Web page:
As the geospatial industry is set to grow significantly over the next 5 – 10 years, the value we place on geospatial data is going to increase and be valued within an organisation in the same way other strategic information is.
When the importance of accurate (positional and attribute) spatial data is high on the agenda then the creation and maintenance of this information is brought into question.
To capture the physical geometry or mapping data requires a hardware/software solution that can then plug this data into the enterprise and be used to make important, informed, strategic and profitable decisions. However, when it comes to this capture and maintenance process the selection of the technical solution is often compromised, mostly through the lack of understanding of what spatial data can do and how it is created.
I’ve pulled together some guidelines I follow when assisting organisations in determining their hardware and software requirements that then allows then make sure they have the right tool for the job right now as well as in the future.
- What are the most important datasets to my organisation?
- Am I able to articulate a value to these?
- Who uses them and how do they use them?
- How is my current spatial data managed and is it in a GIS system? What does that GIS system architecture look like? What data standards (if any) are in place?
- Knowing how the data is created, stored, managed and disseminated is critical. This will drive the capture workflow and should facilitate the software option and device applicable to my business that will derive the most benefit for me.
- It is unlikely that monetary value can be assigned to the process but efficiency gains and trust drive data value further than attaching a monetary gain/loss to the process.
- What will I be mapping?
- These are the actual layers and features that need to be captured. What needs to be captured? Is it just geometry or is it geometry and some attributes? Do I need to capture photo’s too?
- Do I need to be cognisant of scale in my approach?
- What level of accuracy is required?
- This generally refers to horizontal accuracy but knowing what is being mapped and what the business values in it’s spatial data can determine if vertical accuracy is important too. This will influence the end solution from being a hand-held GPS device to one that perhaps uses an external antenna mounted on a pole where the z values can be recorded accurately and consistently.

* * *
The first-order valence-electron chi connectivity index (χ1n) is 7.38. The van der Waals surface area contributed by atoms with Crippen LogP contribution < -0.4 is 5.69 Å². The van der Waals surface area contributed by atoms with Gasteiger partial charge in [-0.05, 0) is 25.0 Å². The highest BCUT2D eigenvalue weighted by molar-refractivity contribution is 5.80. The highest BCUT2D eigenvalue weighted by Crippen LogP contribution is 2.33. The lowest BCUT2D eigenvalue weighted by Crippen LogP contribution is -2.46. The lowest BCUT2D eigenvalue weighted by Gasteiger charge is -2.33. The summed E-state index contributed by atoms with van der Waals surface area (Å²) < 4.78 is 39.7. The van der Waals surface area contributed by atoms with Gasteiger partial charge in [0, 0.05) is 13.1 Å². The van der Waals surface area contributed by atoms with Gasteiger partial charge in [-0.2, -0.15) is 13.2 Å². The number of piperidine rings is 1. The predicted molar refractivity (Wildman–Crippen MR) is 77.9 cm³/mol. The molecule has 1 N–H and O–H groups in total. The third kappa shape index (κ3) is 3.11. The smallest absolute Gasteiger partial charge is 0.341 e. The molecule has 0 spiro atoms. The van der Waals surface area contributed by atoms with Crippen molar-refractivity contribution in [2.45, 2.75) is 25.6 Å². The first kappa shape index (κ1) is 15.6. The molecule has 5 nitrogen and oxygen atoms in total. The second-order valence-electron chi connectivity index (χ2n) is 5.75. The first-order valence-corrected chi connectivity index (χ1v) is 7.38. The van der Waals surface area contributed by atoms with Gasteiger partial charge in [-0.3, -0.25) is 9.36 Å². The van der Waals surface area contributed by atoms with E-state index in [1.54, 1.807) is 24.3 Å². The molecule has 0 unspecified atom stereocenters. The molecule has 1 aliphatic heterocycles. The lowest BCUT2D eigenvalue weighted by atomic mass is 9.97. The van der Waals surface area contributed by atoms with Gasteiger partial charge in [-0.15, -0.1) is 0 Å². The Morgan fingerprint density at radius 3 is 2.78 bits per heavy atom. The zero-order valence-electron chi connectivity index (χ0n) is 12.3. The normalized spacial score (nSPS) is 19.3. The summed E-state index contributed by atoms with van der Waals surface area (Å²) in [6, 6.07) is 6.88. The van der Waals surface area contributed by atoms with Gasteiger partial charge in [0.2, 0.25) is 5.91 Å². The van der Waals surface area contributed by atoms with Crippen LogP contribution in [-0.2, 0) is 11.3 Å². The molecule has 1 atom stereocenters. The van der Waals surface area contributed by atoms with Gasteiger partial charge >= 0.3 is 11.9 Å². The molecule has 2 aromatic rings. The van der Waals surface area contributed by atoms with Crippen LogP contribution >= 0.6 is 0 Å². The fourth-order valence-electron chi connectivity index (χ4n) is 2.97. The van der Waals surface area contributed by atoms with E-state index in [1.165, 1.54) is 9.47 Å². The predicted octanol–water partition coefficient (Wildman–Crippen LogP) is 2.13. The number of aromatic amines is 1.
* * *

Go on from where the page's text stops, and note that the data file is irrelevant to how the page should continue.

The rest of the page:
- Will I need to capture attributes?
- In the GIS world this is where the value lies. Good attribute data is what helps make the important decisions once the spatial component has been satisfied.
- It is important to identify what standards for this might be in place and if an asset data model has been implemented yet. Consistency is key in capturing attributes so any mobile software that can take care of this for you in the way of drop downs or auto-fills will not only save time but will improve your data value and trust. Again, being consistent in this approach is key.
- What in-house skills do I have?
- It may be that you have a strong team of GIS folks that can get your project up and running quickly or it may be 1-2 of you. Keep this in mind in choosing a full life-cycle workflow from office – field – office again. Simplicity in this area can certainly pay back quickly.
- How much do I want to invest?
- I use the term ‘invest’ rather than ‘cost’ as you’re spending money (cost) on some hardware/software to drive a strategic objective in your business to add value and improve margins (investment).
- There is little value setting a requirement for cm accurate data with a map service based workflow if you intend to spend money on a recreational GPS believing it will ‘do the job.’
- The business case should always being about deriving business benefit based on a financial investment. Sometimes allocating this within an operational budget in the beginning is easier than a CAPEX one, which can happen in the future once the organisation sees it in the same light as their other IT hardware for example.